AAE Associate Professor, Jonathan Poggie, Wins DoE INCITE Award

Event Date: November 19, 2015
AAE Associate Professor, Jonathan Poggie, won a grant of 150 million CPU-Hours per year for two years on Argonne National Laboratory's supercomputer, Mira, the fifth largest in the world.

Sample slice of the instantaneous density field in a Mach 2.3 turbulent boundary layer computed by Prof. Poggie. The computational mesh for this direct numerical simulation was over 33 billion cells, and was run on up to 102400 cores under a DoD HPCMP Frontier Project. For full details of the computations, see Poggie et al., Computers & Fluids, v. 120, pp. 57-69, 2015.Prof. Jonathan Poggie, new to Purdue this fall, has won a grant of 150 million cpu-hours per year for two years on Argonne National Laboratory’s supercomputer Mira, the fifth largest in the world. The grant of supercomputer time comes under the INCITE Program (Innovative and Novel Computational Impact on Theory and Experiment) of the US Department of Energy’s Office of Science.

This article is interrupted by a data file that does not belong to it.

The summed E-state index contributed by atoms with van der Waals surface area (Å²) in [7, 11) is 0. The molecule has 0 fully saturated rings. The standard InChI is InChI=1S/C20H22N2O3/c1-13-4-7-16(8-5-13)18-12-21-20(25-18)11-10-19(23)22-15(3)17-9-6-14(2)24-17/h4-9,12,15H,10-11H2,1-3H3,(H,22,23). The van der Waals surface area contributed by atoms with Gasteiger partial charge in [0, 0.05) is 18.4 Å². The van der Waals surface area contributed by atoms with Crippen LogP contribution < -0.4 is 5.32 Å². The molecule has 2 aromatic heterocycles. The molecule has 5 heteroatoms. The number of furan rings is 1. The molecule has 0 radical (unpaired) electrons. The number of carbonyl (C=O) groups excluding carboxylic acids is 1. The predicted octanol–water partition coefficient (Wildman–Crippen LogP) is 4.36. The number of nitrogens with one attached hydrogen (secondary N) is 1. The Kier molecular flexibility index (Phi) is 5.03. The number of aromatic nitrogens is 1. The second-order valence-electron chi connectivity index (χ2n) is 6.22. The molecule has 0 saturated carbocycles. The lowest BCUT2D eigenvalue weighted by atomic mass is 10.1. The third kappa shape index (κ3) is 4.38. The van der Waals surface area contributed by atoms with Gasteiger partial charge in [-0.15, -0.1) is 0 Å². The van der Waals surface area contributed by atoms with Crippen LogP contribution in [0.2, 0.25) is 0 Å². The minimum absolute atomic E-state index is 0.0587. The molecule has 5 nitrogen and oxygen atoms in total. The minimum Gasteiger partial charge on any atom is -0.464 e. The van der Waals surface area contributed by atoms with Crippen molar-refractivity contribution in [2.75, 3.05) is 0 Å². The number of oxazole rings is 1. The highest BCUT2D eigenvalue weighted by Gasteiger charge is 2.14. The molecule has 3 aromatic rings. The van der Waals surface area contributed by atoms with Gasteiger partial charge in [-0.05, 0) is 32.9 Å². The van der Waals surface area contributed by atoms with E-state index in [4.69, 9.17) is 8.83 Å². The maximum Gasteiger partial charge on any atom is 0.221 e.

With his collaborators at the Air Force Research Laboratory, Poggie will investigate unsteady separation in compressible, turbulent ow. Unsteady separation is characterized by the presence of long time-scale (1–100 ms), low-frequency (10–1000 Hz) pressure uctuations. These uctuations lie in a regime near the typical resonant frequency of aircraft panels, and thus lead to severe structural fatigue loading. A key scientific question remains as to why such low-frequency oscillations exist.

The disparity of length and time scales between fine-grain turbulence and large-scale flow unsteadiness makes computational simulation of these flows inherently challenging. With the extraordinary computational power of the DoE’s supercomputers, Poggie’s project will attack the problem through massively-parallel, direct numerical simulations.

For more information on this, please visit http://www.anl.gov/articles/incite-grants-awarded-56-computational-research-projects

 

Photo caption: Sample slice of the instantaneous density field in a Mach 2.3 turbulent boundary layer computed by Prof. Poggie. The computational mesh for this direct numerical simulation was over 33 billion cells, and was run on up to 102400 cores under a DoD HPCMP Frontier Project. For full details of the computations, see Poggie et al., Computers & Fluids, v. 120, pp. 57-69, 2015.